The Culling is currently in early access and it has a ton of people playing it – the fact that over 12,000 people have left a Steam review is more than enough proof of that. Time for a preview.
What we know
The Culling is a bit like the classic Japanese movie Battle Royale or (for the more Hollywood-inclined) The Hunger Games, but without the teen angle attached. Each battle takes place inside an arena, which gets smaller (on account of poison gas closing in) when time starts to run out near the end of the match.
It’s not a straight up action game though, because survival isn’t just achieved through battle. You’ll also have to scavenge and craft items and weapons – and you have the option to set traps as well. Aside from a practice mode, it’s an online-only game that doesn’t have a story campaign, focusing instead on 16-player matches that end when only one (team) is left standing. Matches can take up to 20 minutes, but can also be over very quickly is players are careless or mismatched in their ability.
Combat is a mix of melee and long distance – with most matches heavily leaning towards the former with about two dozen weapons available for your head-bashing needs. If you’re lucky enough to be able to hide for a bit, then you can also set traps such as mines or tripwires – luring an enemy into these is extremely rewarding.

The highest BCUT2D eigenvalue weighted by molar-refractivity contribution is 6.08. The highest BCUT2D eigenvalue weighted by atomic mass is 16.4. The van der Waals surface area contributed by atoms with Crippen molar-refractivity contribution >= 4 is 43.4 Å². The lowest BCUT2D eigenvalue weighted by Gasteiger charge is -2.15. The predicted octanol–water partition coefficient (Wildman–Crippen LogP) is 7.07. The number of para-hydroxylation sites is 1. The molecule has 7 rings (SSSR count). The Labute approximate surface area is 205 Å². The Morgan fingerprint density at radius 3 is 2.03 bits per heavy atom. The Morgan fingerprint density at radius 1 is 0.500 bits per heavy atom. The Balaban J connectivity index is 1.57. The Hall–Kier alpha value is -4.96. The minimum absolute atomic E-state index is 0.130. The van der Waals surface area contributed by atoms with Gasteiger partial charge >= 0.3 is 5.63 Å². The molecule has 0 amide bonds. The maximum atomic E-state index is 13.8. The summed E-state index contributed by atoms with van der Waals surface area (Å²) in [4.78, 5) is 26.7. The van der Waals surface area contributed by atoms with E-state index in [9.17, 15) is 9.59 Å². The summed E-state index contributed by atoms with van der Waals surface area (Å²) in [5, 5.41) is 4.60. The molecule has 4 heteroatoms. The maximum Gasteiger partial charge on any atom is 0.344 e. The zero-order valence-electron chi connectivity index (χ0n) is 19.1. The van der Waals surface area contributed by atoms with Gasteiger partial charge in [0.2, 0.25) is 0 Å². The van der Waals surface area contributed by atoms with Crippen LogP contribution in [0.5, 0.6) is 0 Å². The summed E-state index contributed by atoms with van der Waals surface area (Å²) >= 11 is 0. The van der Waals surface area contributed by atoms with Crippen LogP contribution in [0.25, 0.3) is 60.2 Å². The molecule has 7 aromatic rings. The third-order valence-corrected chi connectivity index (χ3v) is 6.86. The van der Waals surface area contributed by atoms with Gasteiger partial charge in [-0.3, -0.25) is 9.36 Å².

At the start of each match you can choose 3 perks for your character, which helps differentiate players in the game. Other ways of gaining an edge are due to The Culling’s nature of a game show – items are dropped into the arena, and random events can take place as well. Exploring can uncover extra weapons or items, but might also lead to an ambush or trap.
What we saw
We played the current build versions of The Culling in June and July of 2016, and tried our hand at both solo play as well as playing with teams of two. Our time was divided equally between the two.
What we thought
The Culling takes a novel approach to the traditional deathmatch formula, mixing it with something that’s been popularized by movies like Battle Royale and The Hunger Games. It’s in early access so a lot might still change, but your enjoyment really hinges on what you’re hoping to get out of the game. If it’s a survival game with an emphasis on crafting that you’re after, then you might be frustrated by other players not cooperating. If it’s a first person brawler you want, then the combat feels a bit unrefined. The Culling’s main strength is in the sum of its parts, because together all these components make for something quite unique and worth keeping an eye on.